BUST CDV IMAGE OF GENERAL JOHN NEWTON-TOOK COMMAND OF 1ST CORPS AFTER DEATH OF REYNOLDS AT GETTYSBURG

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Item Code: 259-48

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Image shows Newton in the uniform of a brigadier general.

Contrast and clarity are excellent. Paper and mount have light surface dirt only.

Reverse has photographer’s imprint for R.W. ADDIS… WASHINGTON, D. C. There is also a penciled inscription that could be period that reads “NEWTON.”

Born at Norfolk, VA on August 25, 1822, Newton attended school in Norfolk and then decided to pursue a military career entering West Point in 1838.

Newton graduated second in the Class of 1842 and accepted a commission in the Corps of Engineers. He taught engineering at West Point for three years. In 1846, Newton was assigned to construct fortifications along the Atlantic coast and Great Lakes.

Four years later, he received a promotion to first lieutenant. Named to a board tasked with assessing the defenses on the Gulf Coast in 1856, he was promoted to captain on July 1 of that year. Newton conducted surveys for harbor improvements in Florida and served as superintending engineer for Forts Pulaski in Georgia and Jackson in Louisiana.

In 1858, Newton was made the chief engineer of the Utah Expedition under command of then Colonel Albert S. Johnston. Newton then served as superintending engineer at Forts Delaware and Mifflin on the Delaware River. With the election of President Abraham Lincoln in 1860, Newton decided to remain loyal to the Union.

Made Chief Engineer of the Department of Pennsylvania, Newton first saw action during a skirmish at Hoke's Run on July 2, 1861. After briefly serving as Chief Engineer of the Department of the Shenandoah, he arrived in Washington, DC in August and aided in constructing defenses in that city and in Alexandria. Promoted to brigadier general on September 23, Newton assumed command of a brigade in the growing Army of the Potomac.

After service in Major General Irvin McDowell's I Corps, his men were ordered to join the newly-formed VI Corps in May 1862.

Newton took part in McClellan's Peninsula Campaign. Serving in Slocum's division, his brigade saw action in late June as General Robert E. Lee opened the Seven Days' Battles. Newton performed well at both Gaines' Mill and Glendale.

With the failure of Union efforts on the Peninsula, the VI Corps returned to Washington before taking part in the Maryland Campaign. Going into action on September 14 at South Mountain, Newton distinguished himself by personally leading a bayonet attack against a Confederate position at Crampton's Gap. Three days later he took part in the battle of Antietam and for his performance in the fighting there, he received a brevet promotion to lieutenant colonel in the regular army. Later that fall, Newton was elevated to lead the VI Corps' Third Division.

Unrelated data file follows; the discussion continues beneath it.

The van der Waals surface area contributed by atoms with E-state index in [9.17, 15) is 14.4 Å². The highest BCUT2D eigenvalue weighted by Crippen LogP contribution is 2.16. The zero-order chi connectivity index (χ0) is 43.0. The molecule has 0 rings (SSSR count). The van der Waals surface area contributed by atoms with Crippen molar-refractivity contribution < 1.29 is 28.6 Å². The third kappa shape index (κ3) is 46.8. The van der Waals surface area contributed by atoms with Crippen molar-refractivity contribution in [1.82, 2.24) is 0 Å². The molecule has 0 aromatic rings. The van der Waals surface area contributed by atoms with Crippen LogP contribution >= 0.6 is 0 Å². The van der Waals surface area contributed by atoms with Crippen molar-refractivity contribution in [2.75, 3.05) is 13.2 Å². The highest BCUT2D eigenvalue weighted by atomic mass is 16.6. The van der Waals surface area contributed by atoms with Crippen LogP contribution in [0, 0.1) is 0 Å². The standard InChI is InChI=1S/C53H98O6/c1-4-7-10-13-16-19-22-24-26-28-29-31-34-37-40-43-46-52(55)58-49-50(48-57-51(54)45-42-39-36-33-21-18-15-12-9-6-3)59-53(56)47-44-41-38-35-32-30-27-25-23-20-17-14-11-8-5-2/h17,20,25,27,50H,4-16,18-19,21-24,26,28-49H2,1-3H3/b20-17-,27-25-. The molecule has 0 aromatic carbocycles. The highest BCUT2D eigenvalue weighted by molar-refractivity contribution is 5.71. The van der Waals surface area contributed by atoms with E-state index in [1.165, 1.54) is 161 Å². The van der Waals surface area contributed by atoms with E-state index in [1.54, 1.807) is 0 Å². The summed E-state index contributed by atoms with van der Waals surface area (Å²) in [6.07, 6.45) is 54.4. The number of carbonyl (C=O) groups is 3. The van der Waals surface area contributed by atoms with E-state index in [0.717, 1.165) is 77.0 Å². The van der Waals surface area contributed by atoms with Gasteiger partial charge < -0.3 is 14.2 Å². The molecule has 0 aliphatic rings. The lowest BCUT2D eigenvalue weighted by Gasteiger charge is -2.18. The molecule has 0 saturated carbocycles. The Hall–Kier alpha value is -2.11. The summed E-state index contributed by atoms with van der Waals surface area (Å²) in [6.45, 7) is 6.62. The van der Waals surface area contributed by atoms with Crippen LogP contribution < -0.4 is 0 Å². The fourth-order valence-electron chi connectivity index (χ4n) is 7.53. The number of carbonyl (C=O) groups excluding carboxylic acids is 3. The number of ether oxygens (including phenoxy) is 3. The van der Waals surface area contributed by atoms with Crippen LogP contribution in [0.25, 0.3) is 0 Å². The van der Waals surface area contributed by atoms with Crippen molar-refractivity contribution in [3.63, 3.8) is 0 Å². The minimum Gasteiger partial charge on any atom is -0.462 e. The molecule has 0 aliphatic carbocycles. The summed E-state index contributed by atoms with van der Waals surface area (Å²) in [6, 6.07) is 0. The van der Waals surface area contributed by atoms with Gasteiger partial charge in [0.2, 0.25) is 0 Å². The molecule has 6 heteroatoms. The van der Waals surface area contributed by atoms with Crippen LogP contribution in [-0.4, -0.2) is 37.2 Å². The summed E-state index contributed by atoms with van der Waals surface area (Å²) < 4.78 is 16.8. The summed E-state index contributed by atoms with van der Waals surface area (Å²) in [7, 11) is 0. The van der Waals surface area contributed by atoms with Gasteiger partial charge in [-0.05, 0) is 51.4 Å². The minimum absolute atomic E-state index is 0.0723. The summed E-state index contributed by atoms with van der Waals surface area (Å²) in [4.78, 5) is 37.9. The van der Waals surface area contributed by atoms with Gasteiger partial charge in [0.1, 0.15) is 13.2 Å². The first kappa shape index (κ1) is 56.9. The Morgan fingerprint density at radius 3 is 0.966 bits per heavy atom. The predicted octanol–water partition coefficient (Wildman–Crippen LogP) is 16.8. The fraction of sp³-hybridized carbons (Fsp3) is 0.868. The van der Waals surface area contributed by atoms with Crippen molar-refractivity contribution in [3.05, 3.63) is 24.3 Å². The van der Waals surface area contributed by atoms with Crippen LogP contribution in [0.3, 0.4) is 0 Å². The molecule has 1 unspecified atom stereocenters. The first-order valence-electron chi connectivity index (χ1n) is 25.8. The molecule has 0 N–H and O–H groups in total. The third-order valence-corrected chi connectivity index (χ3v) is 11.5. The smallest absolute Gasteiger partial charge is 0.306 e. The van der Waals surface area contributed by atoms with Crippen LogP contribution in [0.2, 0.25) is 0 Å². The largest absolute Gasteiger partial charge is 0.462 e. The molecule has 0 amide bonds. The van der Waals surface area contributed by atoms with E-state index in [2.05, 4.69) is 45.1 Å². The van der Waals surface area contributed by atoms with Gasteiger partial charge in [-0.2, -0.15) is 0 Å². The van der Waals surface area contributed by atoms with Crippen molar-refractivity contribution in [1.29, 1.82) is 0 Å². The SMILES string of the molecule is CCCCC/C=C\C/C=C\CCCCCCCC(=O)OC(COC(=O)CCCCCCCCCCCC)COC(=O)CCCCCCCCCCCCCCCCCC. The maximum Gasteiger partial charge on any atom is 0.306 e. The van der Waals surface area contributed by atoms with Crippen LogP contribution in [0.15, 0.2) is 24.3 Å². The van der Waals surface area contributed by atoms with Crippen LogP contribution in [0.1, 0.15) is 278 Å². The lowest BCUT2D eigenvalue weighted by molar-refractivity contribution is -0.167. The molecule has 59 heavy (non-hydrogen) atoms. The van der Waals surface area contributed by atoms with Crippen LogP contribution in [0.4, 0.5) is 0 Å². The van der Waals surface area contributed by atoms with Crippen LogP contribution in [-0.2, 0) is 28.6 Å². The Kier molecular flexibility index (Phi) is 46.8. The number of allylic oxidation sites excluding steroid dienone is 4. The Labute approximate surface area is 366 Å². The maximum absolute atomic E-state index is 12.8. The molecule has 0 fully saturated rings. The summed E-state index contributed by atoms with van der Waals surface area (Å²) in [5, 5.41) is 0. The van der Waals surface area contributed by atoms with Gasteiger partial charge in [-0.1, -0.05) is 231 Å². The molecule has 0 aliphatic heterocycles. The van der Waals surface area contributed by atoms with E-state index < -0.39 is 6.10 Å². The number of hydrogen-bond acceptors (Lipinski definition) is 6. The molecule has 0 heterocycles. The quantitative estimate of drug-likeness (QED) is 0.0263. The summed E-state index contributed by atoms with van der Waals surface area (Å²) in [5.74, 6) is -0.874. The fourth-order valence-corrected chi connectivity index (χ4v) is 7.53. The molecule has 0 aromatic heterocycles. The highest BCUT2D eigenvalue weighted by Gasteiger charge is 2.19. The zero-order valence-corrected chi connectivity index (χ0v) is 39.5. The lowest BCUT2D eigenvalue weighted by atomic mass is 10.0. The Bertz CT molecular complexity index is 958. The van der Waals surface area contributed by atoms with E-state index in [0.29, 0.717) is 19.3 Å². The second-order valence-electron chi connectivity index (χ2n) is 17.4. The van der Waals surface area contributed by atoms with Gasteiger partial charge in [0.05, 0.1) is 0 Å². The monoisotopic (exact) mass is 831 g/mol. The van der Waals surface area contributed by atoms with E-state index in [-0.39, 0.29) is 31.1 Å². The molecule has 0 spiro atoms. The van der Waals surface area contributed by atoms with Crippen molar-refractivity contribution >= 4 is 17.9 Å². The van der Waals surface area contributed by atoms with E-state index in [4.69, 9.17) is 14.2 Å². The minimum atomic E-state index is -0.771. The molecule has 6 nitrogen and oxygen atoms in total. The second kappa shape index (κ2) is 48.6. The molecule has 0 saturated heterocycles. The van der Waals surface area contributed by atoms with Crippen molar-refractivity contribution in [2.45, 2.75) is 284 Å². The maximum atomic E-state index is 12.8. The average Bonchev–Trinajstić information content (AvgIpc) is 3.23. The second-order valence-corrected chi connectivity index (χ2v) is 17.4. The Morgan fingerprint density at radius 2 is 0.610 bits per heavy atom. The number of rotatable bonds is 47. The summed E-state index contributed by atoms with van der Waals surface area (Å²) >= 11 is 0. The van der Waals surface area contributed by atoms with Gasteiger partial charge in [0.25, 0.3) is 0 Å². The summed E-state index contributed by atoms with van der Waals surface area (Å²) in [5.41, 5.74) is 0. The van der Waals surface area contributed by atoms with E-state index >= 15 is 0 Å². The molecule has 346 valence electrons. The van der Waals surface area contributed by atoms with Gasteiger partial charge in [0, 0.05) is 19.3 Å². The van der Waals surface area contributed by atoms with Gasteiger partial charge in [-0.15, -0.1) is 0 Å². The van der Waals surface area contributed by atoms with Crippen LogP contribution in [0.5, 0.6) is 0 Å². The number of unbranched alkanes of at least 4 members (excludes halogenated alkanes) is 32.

At Fredericksburg on December 13 the VI Corps was largely idle during the fighting. After the battle Newton traveled to Washington to voice his concerns about General Burnside to Lincoln. Newton commented that there was a "want of confidence in General Burnside's military capacity" and that "the troops of my division and of the whole army had become entirely dispirited." Burnside was dismissal in January 1863 and Major General Joseph Hooker took his place as commander of the Army of the Potomac. Promoted to major general on March 30, Newton led his division during the Chancellorsville Campaign that May.

During the battle of Gettysburg Newton was ordered to assume command of the I Corps after the death of Reynolds. Relieving Major General Abner Doubleday, Newton directed the I Corps during the Union defense of Pickett's Charge on July 3.  Retaining command of the Corps through the fall, he led it during the Bristoe and Mine Run Campaigns. The spring of 1864 proved difficult for Newton as a reorganization of the Army of the Potomac led to the I Corps being dissolved. Additionally, due to his role in Burnside's removal, Congress refused to confirm his promotion to major general. As a result, Newton reverted to brigadier general on April 18.

Sent west, Newton assumed command of a division in the IV Corps.  Serving in Army of the Cumberland, he took part in Sherman's advance on Atlanta. Newton's division distinguished itself at Peachtree Creek on July 20 when it blocked multiple Confederate assaults. Newton continued to perform well through the fall of Atlanta in early September.

With the end of the campaign, Newton received command of the District of Key West and Tortugas.  He was checked by Confederate forces at Natural Bridge in March 1865. Remaining in command for the rest of the war, Newton held a series of administrative posts in Florida into 1866. Leaving the volunteer service in January 1866, he accepted a commission as a lieutenant colonel in the Corps of Engineers.

Newton spent the better part of the next two decades engaged in a variety of engineering and fortification projects in New York.

On March 6, 1884, he was promoted to brigadier general and made Chief of Engineers. He retired on August 27, 1886 and served as Commissioner of Public Works of New York City until 1888 before becoming President of the Panama Railroad Company.  Newton died in New York City on May 1, 1895 and was buried at West Point National Cemetery.  [ad]

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